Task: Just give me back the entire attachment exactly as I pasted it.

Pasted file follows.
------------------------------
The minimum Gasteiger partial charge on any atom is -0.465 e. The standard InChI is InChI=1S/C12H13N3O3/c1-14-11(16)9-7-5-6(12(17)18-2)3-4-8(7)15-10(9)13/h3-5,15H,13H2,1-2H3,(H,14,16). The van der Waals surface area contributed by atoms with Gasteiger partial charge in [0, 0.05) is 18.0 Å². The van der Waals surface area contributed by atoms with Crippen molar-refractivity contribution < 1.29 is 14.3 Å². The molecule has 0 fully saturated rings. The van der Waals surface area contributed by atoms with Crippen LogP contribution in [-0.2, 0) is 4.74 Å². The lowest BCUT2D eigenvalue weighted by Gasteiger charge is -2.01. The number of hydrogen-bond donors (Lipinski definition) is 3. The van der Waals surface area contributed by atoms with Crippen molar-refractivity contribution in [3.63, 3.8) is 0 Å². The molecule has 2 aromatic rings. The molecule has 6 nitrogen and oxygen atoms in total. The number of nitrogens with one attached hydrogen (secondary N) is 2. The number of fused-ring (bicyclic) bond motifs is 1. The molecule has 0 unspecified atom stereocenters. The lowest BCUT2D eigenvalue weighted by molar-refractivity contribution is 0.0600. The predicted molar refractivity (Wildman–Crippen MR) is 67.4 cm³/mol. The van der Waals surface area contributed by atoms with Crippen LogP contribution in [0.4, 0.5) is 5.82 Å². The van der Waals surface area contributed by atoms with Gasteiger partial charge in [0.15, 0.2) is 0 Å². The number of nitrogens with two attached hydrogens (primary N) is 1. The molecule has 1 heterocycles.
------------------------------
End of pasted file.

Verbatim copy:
The minimum Gasteiger partial charge on any atom is -0.465 e. The standard InChI is InChI=1S/C12H13N3O3/c1-14-11(16)9-7-5-6(12(17)18-2)3-4-8(7)15-10(9)13/h3-5,15H,13H2,1-2H3,(H,14,16). The van der Waals surface area contributed by atoms with Gasteiger partial charge in [0, 0.05) is 18.0 Å². The van der Waals surface area contributed by atoms with Crippen molar-refractivity contribution < 1.29 is 14.3 Å². The molecule has 0 fully saturated rings. The van der Waals surface area contributed by atoms with Crippen LogP contribution in [-0.2, 0) is 4.74 Å². The lowest BCUT2D eigenvalue weighted by Gasteiger charge is -2.01. The number of hydrogen-bond donors (Lipinski definition) is 3. The van der Waals surface area contributed by atoms with Crippen molar-refractivity contribution in [3.63, 3.8) is 0 Å². The molecule has 2 aromatic rings. The molecule has 6 nitrogen and oxygen atoms in total. The number of nitrogens with one attached hydrogen (secondary N) is 2. The number of fused-ring (bicyclic) bond motifs is 1. The molecule has 0 unspecified atom stereocenters. The lowest BCUT2D eigenvalue weighted by molar-refractivity contribution is 0.0600. The predicted molar refractivity (Wildman–Crippen MR) is 67.4 cm³/mol. The van der Waals surface area contributed by atoms with Crippen LogP contribution in [0.4, 0.5) is 5.82 Å². The van der Waals surface area contributed by atoms with Gasteiger partial charge in [0.15, 0.2) is 0 Å². The number of nitrogens with two attached hydrogens (primary N) is 1. The molecule has 1 heterocycles.